Do you think these sprint maps will take a bit of effort to stay current? I was wondering if it's more work to keep these updated vs. forest maps? I guess it all depends on the area. Some forests change more frequently than others. Keep up the great work.
My experience is that urban sprint maps need updating almost every time you use them because campuses have an almost unlimited money supply to keep building things.
The park map I drew earlier this year needs updating already due to construction work, despite the fact they haven't done anything to the area for about the past ten years - they only decided to do it now that I thought about drawing a map!
Forest sprints I imagine would take more work than normal forest maps because they require much more detail.
It really depends on the area.
As far as campuses go, UW changes all the time, so you really gotta pay attention. Rex made the new map in summer 2014, and I already had to make a few changes for its first use in December 2014, and there were 8 current construction projects on campus when I went there last month. And since then, one of them has completed. We commissioned the new map because the old one was pre-ISSOM and had turned into what I called a "Frankenmap" because how many patches of different mappers and interpretations there were.
But North Seattle College has stayed relatively the same. Despite the two trees being chopped down, Seattle Pacific has only added one building between the high-res photos (2012) and today. One other thing about the SPU map: there's a set of public stairs on the map, and there's a brand sign on them that says that they are going to rebuild them starting as early as August 15th and finishing up by October. So depending on when they start construction, it may impact SART a little bit.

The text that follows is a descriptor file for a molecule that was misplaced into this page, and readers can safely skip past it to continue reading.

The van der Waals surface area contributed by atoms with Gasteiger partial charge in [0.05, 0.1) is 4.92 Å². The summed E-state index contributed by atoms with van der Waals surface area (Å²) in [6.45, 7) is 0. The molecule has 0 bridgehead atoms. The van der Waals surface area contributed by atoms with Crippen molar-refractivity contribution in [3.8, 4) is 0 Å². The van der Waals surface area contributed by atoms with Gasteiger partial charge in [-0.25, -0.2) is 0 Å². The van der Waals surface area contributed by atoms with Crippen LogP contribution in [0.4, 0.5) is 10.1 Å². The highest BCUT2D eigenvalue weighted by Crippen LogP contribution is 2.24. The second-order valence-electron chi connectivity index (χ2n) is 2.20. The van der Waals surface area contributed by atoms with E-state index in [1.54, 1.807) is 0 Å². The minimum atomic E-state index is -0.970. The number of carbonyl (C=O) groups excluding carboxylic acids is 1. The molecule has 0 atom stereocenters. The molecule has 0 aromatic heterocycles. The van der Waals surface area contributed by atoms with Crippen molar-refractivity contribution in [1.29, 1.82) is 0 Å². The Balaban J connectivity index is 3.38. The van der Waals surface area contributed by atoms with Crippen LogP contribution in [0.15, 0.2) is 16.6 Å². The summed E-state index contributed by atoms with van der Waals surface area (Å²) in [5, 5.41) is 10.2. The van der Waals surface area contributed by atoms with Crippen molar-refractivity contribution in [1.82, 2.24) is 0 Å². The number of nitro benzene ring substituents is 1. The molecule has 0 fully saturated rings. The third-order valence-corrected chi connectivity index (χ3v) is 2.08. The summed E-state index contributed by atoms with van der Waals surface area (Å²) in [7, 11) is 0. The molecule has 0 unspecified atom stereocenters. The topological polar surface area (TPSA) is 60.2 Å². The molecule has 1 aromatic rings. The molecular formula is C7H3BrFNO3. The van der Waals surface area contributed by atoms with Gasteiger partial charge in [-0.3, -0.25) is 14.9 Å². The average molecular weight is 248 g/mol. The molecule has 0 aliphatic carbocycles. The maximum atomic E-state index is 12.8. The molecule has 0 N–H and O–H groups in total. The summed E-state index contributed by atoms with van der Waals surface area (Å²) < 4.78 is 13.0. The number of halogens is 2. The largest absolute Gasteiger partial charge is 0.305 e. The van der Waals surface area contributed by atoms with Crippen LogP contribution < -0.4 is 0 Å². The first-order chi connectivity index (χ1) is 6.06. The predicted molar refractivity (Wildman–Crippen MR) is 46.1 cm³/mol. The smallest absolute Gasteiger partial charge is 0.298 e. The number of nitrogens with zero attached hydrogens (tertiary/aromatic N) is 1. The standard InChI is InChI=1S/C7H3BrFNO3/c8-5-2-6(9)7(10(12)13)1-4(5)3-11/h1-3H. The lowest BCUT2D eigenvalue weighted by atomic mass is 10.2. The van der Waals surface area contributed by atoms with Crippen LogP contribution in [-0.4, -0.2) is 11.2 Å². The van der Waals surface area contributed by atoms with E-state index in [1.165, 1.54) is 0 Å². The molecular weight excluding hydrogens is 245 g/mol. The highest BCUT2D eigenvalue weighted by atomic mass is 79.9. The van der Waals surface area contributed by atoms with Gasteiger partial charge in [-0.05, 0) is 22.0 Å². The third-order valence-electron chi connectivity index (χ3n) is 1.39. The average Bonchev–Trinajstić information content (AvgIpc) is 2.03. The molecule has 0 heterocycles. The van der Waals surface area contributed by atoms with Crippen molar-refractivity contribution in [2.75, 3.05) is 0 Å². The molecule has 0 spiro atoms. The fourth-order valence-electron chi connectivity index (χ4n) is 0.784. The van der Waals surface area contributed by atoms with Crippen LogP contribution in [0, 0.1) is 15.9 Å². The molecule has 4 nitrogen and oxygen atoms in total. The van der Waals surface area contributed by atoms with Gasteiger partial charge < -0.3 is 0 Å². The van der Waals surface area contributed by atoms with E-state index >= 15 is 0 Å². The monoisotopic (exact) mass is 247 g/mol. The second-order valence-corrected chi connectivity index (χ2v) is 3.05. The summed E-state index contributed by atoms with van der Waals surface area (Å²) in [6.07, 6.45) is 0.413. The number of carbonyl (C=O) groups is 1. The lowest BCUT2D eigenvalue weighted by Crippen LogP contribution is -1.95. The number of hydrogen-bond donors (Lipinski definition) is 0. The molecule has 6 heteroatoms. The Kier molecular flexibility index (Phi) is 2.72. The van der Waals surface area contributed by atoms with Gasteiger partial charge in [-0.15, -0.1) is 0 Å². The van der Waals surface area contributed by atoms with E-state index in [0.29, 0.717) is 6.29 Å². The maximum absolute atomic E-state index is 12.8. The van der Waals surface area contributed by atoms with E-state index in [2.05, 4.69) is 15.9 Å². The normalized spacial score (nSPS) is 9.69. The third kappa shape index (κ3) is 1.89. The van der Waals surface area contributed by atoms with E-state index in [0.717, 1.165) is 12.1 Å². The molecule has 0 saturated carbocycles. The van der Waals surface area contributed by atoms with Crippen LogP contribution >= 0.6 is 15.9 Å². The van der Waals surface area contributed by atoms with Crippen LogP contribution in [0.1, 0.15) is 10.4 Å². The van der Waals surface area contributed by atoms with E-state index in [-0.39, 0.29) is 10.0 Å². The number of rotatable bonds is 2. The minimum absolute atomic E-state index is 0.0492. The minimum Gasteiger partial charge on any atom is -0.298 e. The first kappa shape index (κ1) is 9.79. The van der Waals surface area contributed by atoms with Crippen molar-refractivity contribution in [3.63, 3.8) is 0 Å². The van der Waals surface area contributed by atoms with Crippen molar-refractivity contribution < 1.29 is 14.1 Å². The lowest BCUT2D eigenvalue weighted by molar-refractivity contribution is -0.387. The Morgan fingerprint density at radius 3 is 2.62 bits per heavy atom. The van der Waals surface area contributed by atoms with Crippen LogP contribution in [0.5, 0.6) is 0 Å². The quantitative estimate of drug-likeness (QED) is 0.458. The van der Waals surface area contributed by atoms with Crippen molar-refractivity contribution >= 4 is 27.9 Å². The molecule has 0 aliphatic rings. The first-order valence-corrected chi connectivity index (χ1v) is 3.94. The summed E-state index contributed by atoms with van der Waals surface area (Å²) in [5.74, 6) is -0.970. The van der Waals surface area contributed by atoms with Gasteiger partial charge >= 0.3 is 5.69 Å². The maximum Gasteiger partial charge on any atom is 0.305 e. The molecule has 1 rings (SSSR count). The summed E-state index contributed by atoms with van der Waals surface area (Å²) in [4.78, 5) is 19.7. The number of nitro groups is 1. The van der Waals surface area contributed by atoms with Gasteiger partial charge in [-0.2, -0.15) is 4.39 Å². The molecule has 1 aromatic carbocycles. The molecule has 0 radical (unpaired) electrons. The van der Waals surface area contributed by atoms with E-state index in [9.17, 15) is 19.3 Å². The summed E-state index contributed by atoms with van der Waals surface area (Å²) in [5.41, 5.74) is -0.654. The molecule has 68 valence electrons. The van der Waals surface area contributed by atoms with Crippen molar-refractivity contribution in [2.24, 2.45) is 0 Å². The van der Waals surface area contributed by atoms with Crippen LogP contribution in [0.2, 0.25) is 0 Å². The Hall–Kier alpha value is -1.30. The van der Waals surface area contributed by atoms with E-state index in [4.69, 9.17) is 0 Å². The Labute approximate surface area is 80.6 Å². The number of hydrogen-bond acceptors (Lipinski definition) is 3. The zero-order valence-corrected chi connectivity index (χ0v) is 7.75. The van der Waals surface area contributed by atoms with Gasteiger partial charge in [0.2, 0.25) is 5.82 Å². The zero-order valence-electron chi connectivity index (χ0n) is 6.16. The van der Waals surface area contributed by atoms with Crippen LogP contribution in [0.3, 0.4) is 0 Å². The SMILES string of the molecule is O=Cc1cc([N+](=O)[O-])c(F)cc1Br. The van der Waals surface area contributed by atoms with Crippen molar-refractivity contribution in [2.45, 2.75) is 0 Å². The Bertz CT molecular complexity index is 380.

At Gas Works, they are starting a project in October to renovate the play area and play barn, so that part of the map will last around a month before needing a possible major re-map.
Sprint maps have so much detail that any little change can impact the accuracy of the map. Larger maps can absorb a little change without being too bad (the 2009 Salmon La Sac map is still pretty darn up-to-date, despite some vegetation growth). Lord Hill is an example of a non-sprint map that you need to keep tabs on, because the mountain bikers keep adding trails.
I was out this morning running on a little sprint map that I made in May. Since then, there have been a few changes - a couple of trees cut down. At least it is easy to update.
Our other campus sprint maps are a mess. Mt Oread, Robinson Gym and Daisy Hill have all changed so much that we need to start from scratch. With Daisy Hill we need to wait a few years until the main construction is done.
It sometimes feels like mapping a sprint map of a campus causes new construction.